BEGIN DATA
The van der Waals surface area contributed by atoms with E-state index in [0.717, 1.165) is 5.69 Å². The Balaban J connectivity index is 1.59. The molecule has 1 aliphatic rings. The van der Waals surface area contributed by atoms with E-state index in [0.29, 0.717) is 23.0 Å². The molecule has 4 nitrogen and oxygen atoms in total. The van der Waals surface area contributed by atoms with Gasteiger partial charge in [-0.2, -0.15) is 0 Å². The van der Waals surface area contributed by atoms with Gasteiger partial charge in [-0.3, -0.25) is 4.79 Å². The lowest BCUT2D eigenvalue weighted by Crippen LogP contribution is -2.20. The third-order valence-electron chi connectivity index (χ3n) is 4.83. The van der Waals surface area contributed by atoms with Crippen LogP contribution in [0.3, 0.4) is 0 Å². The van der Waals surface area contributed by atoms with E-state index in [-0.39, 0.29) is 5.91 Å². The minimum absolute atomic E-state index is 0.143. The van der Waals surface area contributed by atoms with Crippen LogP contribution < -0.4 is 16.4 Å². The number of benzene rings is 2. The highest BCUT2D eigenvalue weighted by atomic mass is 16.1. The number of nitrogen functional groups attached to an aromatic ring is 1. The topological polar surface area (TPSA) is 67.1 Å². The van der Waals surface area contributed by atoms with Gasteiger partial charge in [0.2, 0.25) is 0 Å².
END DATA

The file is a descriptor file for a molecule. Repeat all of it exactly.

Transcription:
The van der Waals surface area contributed by atoms with E-state index in [0.717, 1.165) is 5.69 Å². The Balaban J connectivity index is 1.59. The molecule has 1 aliphatic rings. The van der Waals surface area contributed by atoms with E-state index in [0.29, 0.717) is 23.0 Å². The molecule has 4 nitrogen and oxygen atoms in total. The van der Waals surface area contributed by atoms with Gasteiger partial charge in [-0.2, -0.15) is 0 Å². The van der Waals surface area contributed by atoms with Gasteiger partial charge in [-0.3, -0.25) is 4.79 Å². The lowest BCUT2D eigenvalue weighted by Crippen LogP contribution is -2.20. The third-order valence-electron chi connectivity index (χ3n) is 4.83. The van der Waals surface area contributed by atoms with Crippen LogP contribution in [0.3, 0.4) is 0 Å². The van der Waals surface area contributed by atoms with E-state index in [-0.39, 0.29) is 5.91 Å². The minimum absolute atomic E-state index is 0.143. The van der Waals surface area contributed by atoms with Crippen LogP contribution < -0.4 is 16.4 Å². The number of benzene rings is 2. The highest BCUT2D eigenvalue weighted by atomic mass is 16.1. The number of nitrogen functional groups attached to an aromatic ring is 1. The topological polar surface area (TPSA) is 67.1 Å². The van der Waals surface area contributed by atoms with Gasteiger partial charge in [0.2, 0.25) is 0 Å².